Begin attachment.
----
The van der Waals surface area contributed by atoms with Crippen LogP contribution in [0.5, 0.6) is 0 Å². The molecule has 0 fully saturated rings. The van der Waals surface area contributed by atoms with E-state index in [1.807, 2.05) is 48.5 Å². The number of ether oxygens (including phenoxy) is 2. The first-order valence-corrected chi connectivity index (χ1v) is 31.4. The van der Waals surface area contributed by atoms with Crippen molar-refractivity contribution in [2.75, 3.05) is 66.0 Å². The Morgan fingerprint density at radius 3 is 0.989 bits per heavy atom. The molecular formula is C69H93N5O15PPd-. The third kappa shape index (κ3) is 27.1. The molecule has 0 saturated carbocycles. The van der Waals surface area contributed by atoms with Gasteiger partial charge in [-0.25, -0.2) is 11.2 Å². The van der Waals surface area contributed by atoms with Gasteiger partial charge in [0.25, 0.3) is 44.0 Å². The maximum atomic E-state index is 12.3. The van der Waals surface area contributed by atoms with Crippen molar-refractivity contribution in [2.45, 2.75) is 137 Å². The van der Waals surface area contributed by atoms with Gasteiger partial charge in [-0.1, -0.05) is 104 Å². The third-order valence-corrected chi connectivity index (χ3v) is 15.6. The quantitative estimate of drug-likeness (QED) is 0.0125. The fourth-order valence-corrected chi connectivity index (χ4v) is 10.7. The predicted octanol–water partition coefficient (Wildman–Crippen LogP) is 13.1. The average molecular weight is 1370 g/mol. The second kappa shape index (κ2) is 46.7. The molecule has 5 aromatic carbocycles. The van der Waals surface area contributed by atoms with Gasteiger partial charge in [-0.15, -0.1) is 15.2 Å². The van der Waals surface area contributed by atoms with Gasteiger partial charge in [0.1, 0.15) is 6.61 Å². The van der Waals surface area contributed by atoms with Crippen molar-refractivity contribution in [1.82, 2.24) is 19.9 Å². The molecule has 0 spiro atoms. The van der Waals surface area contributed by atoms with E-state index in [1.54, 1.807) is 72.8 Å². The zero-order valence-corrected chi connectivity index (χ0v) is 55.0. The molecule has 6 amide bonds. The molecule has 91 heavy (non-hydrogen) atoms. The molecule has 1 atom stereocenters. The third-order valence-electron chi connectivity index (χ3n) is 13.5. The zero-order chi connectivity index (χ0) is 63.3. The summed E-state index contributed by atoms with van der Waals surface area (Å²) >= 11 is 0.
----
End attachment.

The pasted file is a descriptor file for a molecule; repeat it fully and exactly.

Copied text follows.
The van der Waals surface area contributed by atoms with Crippen LogP contribution in [0.5, 0.6) is 0 Å². The molecule has 0 fully saturated rings. The van der Waals surface area contributed by atoms with E-state index in [1.807, 2.05) is 48.5 Å². The number of ether oxygens (including phenoxy) is 2. The first-order valence-corrected chi connectivity index (χ1v) is 31.4. The van der Waals surface area contributed by atoms with Crippen molar-refractivity contribution in [2.75, 3.05) is 66.0 Å². The Morgan fingerprint density at radius 3 is 0.989 bits per heavy atom. The molecular formula is C69H93N5O15PPd-. The third kappa shape index (κ3) is 27.1. The molecule has 0 saturated carbocycles. The van der Waals surface area contributed by atoms with Gasteiger partial charge in [-0.25, -0.2) is 11.2 Å². The van der Waals surface area contributed by atoms with Gasteiger partial charge in [0.25, 0.3) is 44.0 Å². The maximum atomic E-state index is 12.3. The van der Waals surface area contributed by atoms with Crippen molar-refractivity contribution in [2.45, 2.75) is 137 Å². The van der Waals surface area contributed by atoms with Gasteiger partial charge in [-0.1, -0.05) is 104 Å². The third-order valence-corrected chi connectivity index (χ3v) is 15.6. The quantitative estimate of drug-likeness (QED) is 0.0125. The fourth-order valence-corrected chi connectivity index (χ4v) is 10.7. The predicted octanol–water partition coefficient (Wildman–Crippen LogP) is 13.1. The average molecular weight is 1370 g/mol. The second kappa shape index (κ2) is 46.7. The molecule has 5 aromatic carbocycles. The van der Waals surface area contributed by atoms with Gasteiger partial charge in [-0.15, -0.1) is 15.2 Å². The van der Waals surface area contributed by atoms with Gasteiger partial charge in [0.1, 0.15) is 6.61 Å². The van der Waals surface area contributed by atoms with Crippen molar-refractivity contribution in [1.82, 2.24) is 19.9 Å². The molecule has 0 spiro atoms. The van der Waals surface area contributed by atoms with E-state index in [1.54, 1.807) is 72.8 Å². The zero-order valence-corrected chi connectivity index (χ0v) is 55.0. The molecule has 6 amide bonds. The molecule has 91 heavy (non-hydrogen) atoms. The molecule has 1 atom stereocenters. The third-order valence-electron chi connectivity index (χ3n) is 13.5. The zero-order chi connectivity index (χ0) is 63.3. The summed E-state index contributed by atoms with van der Waals surface area (Å²) >= 11 is 0.